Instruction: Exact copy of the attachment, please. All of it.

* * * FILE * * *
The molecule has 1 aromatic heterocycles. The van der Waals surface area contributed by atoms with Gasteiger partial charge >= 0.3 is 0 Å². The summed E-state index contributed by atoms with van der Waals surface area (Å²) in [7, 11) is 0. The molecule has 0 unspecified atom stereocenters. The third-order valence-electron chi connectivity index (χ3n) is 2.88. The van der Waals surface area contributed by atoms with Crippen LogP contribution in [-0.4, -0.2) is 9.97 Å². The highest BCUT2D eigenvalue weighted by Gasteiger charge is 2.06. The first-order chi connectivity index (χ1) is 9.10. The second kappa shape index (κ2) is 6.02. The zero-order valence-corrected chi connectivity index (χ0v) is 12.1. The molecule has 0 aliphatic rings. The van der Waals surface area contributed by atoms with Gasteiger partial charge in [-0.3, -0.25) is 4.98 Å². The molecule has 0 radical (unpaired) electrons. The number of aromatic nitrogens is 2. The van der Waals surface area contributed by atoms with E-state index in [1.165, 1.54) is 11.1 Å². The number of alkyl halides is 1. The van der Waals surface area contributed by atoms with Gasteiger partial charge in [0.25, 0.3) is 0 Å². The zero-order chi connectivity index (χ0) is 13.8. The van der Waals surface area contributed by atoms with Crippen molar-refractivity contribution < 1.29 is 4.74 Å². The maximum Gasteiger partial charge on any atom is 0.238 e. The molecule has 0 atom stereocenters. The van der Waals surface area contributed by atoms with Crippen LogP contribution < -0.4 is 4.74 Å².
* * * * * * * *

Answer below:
The molecule has 1 aromatic heterocycles. The van der Waals surface area contributed by atoms with Gasteiger partial charge >= 0.3 is 0 Å². The summed E-state index contributed by atoms with van der Waals surface area (Å²) in [7, 11) is 0. The molecule has 0 unspecified atom stereocenters. The third-order valence-electron chi connectivity index (χ3n) is 2.88. The van der Waals surface area contributed by atoms with Crippen LogP contribution in [-0.4, -0.2) is 9.97 Å². The highest BCUT2D eigenvalue weighted by Gasteiger charge is 2.06. The first-order chi connectivity index (χ1) is 9.10. The second kappa shape index (κ2) is 6.02. The zero-order valence-corrected chi connectivity index (χ0v) is 12.1. The molecule has 0 aliphatic rings. The van der Waals surface area contributed by atoms with Gasteiger partial charge in [-0.3, -0.25) is 4.98 Å². The molecule has 0 radical (unpaired) electrons. The number of aromatic nitrogens is 2. The van der Waals surface area contributed by atoms with E-state index in [1.165, 1.54) is 11.1 Å². The number of alkyl halides is 1. The van der Waals surface area contributed by atoms with Gasteiger partial charge in [0.25, 0.3) is 0 Å². The zero-order chi connectivity index (χ0) is 13.8. The van der Waals surface area contributed by atoms with Crippen molar-refractivity contribution < 1.29 is 4.74 Å². The maximum Gasteiger partial charge on any atom is 0.238 e. The molecule has 0 atom stereocenters. The van der Waals surface area contributed by atoms with Crippen LogP contribution < -0.4 is 4.74 Å².